Deep fried spiders

Food, Glorious Food! Spiders, Scorpions and Seahorses

One of the interesting opportunities that travelling provides is the varying cuisines of the world to which you are exposed.  Some are wonderful and lead you to wonder why they are not popular around the world, and with others, it is quite obvious as to why some food types are considered to be an acquired taste.


East Africa is a great place to try various types of meat, and  there are all sorts of restaurants that provide a menu with the meat of varied animals.  The most famous is probably the Carnivore restaurant in Nairobi, and one which I have visited many times.  Various meats are carried around on Maasai spears, and the waiter will bring it over to the diners and offer some giraffe, crocodile, wildebeest, ostrich, zebra or various antelopes.  You describe how well done you want your piece, and they find an appropriately well-cooked piece of the meat and cut you a few slices of it.  I particularly liked some of the antelope, some of which were quite sweet as meat goes.  However, I am not a huge fan of meat that has a strong game taste.


Another interesting area for culinary options is South West Nigeria, and frequent visits to Port Harcourt did present some remarkably interesting options.  All across Nigeria, I have tried some lovely food, like jollof rice, iyan, puff puff or various pepper soups like Cow Leg Pepper Soup. However, the Igbo region does have, in my opinion, particularly interesting food.  Snails, as food, in most people’s minds will conjure up the image of French escargot.  Get that image out of your head.  The snails in Nigeria are African Land Snails, and have shells about the size of a human fist, or sometimes larger.  Imagine a snail so big that you can cut it in to steaks.  Another local delicacy is the Grasscutter, or the Cane Rat.  These are rodents about the size of a badger.  I remember going to a shop that sold various meat products one day with a colleague, and looked at the various food options.  I asked what sort of meat was in the meat pies.  The shopkeeper answered “meat”.  I had a meat pie.  My colleague subsequently told me that the meat was most likely grasscutter.  I have to say, it actually tasted fine.  I never was sure that it was grasscutter, but I’m not sure that I want to know one way or another.


I did once see an in-flight meal on a domestic flight that had the breakfast option of a fish sandwich.  The fish still had the head and tail attached, and was a whole fish between two pieces of bread.  I was not hungry.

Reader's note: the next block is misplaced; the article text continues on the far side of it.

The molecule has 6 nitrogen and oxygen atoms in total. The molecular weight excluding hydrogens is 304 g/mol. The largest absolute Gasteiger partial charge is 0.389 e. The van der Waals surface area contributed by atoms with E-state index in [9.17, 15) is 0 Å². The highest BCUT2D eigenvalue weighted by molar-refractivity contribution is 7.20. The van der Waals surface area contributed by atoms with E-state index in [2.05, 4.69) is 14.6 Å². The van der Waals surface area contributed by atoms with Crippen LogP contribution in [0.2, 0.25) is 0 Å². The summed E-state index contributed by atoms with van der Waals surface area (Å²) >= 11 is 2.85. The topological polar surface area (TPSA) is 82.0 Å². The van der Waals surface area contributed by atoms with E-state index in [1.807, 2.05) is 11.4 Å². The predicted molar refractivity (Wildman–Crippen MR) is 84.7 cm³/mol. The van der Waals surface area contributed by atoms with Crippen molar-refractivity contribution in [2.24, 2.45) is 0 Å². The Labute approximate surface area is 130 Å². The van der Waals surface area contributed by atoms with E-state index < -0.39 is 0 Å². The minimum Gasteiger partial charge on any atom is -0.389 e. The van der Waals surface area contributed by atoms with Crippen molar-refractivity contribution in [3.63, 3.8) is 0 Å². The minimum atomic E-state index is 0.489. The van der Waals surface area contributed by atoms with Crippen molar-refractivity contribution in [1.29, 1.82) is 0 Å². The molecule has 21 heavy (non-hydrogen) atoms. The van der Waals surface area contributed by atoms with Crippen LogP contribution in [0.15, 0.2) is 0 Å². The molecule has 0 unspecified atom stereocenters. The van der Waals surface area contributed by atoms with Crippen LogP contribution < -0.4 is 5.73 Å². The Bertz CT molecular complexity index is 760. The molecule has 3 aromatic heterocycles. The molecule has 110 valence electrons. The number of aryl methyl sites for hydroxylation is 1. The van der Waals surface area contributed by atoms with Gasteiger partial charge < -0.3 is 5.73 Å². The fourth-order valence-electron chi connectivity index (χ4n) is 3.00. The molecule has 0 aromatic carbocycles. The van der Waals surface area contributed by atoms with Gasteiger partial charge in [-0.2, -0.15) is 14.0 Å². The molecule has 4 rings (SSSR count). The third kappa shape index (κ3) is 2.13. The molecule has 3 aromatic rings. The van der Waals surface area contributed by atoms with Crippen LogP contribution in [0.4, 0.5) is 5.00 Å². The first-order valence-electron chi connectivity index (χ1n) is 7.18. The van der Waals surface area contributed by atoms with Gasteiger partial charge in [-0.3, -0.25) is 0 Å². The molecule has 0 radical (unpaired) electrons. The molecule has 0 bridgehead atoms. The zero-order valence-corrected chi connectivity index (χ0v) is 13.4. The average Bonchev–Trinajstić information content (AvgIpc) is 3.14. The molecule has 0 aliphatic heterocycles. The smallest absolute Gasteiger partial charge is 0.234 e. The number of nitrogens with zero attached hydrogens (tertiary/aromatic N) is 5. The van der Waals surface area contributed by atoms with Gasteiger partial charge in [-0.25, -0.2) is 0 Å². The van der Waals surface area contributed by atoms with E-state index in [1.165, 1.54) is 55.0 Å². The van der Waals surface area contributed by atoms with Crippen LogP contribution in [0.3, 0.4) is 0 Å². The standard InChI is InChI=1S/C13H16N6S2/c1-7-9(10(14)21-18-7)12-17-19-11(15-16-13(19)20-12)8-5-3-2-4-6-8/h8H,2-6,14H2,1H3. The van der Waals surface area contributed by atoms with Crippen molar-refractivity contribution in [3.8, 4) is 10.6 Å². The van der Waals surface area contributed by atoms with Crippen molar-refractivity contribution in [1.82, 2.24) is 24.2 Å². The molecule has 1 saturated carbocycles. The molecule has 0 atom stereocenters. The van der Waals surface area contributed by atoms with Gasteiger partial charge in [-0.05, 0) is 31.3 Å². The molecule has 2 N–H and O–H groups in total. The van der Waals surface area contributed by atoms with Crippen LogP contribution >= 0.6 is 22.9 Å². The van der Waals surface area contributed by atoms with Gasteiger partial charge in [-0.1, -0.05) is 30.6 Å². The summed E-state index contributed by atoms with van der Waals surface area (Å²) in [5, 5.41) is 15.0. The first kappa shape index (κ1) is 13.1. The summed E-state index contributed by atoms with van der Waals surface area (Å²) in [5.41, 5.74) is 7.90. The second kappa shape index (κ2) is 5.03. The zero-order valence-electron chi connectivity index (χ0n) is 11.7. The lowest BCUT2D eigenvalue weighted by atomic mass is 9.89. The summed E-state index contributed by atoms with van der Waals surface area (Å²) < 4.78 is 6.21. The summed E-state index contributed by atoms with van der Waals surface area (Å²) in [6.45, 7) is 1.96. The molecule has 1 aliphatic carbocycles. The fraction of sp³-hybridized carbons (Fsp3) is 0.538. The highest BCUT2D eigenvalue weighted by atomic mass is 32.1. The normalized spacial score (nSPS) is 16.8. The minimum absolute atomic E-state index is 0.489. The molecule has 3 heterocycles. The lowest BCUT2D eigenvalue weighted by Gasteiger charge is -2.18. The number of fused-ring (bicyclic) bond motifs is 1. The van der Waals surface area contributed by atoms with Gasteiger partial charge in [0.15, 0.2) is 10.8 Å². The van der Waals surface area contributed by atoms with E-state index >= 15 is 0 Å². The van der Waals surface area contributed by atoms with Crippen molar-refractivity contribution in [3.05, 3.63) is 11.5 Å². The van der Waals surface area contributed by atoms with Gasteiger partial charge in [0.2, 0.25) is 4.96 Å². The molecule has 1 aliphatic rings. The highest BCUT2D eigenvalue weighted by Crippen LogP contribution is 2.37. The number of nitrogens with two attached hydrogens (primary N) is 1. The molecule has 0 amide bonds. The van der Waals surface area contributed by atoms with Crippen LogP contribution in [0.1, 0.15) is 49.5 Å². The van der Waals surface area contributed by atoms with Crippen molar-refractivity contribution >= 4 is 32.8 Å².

A couple of Ramadans ago, I spent some time living with a tribe of Bedouin in the Syrian desert. Even getting there was a fantastic experience, riding nearly two hours through a sandstorm on camels from the ruins of the ancient city of Palmyra.  In the evening, we would wait for Maghrib, or the sunset, and then have Iftar, or the evening meal to break the fast. One of the odd things in this – or at least odd for us – was someone going out of the tent to slaughter one of the chickens to turn into that evening’s dinner.  We would start with some dates, then move on to a chicken a rice dish.  It was inevitably delicious, but still felt odd eating something that I had seen run around only an hour or two before.


Chicken is one of those staple dishes that when you are in doubt of what to eat, it normally seems like a good option.  My wife would normally fall back on chicken when we were in countries where she was less sure of some of the other meats.  That was until she ordered chicken in a little shack restaurant in Indonesia, and the chicken was certainly more heavily skewed towards bone than meat.  We saw some of the chickens running around the yard afterwards, and they were the skinniest, scrawniest chickens that could form food.


Of course, Asia has some interesting food delicacies.  Walking around Beijing and looking at some of the fast food options, including scorpions, seahorses, and the likes definitely looked like a series of acquired tastes.  Similarly, I remember being at a conference in Thailand where we convinced some of the other participants to try some of the various deep fried insects.  I should add that this was after a beer or two that helped to encourage taking part in some of the local culinary options.

For those travelling through Cambodia, the town of Skuon is an interesting stop.  Skuon is a small town in the Kampong Cham province of the country, and is a stop for cars and buses passing through.  There is a small series of shops and cafés, a little like motorway services.  However, not everyone choses to eat in the cafes, and some prefer the option of eating from the market outside, where the local delicacy called “aping”, or tarantula.  The spiders are deep fried, and a popular choice.  Alongside the baskets of spiders are baskets of other options like beetles and silkworms.  I was told a story that during the days of the Khmer Rouge in the 1970s, meat of any variety was almost unheard of for most people, and the larger spiders seemed a good source of meat, and have become a delicacy ever since. Whatever the reason is that people eat them, it seemed odd to me that they would be so popular given how many other fantastic food options there were in Cambodia. They seemed even less attractive when a little girl showed me her pet tarantula at the market.  Food never seems so attractive when you are looking at it’s living relatives.



The world is full of all sorts of diverse and wonderful cultures, and diverse and wonderful foods.  I am certainly not averse to trying new cuisines, but I do have to admit that trying some of them does help me understand why it is beef and chicken that are common across the world, and not snail or spider.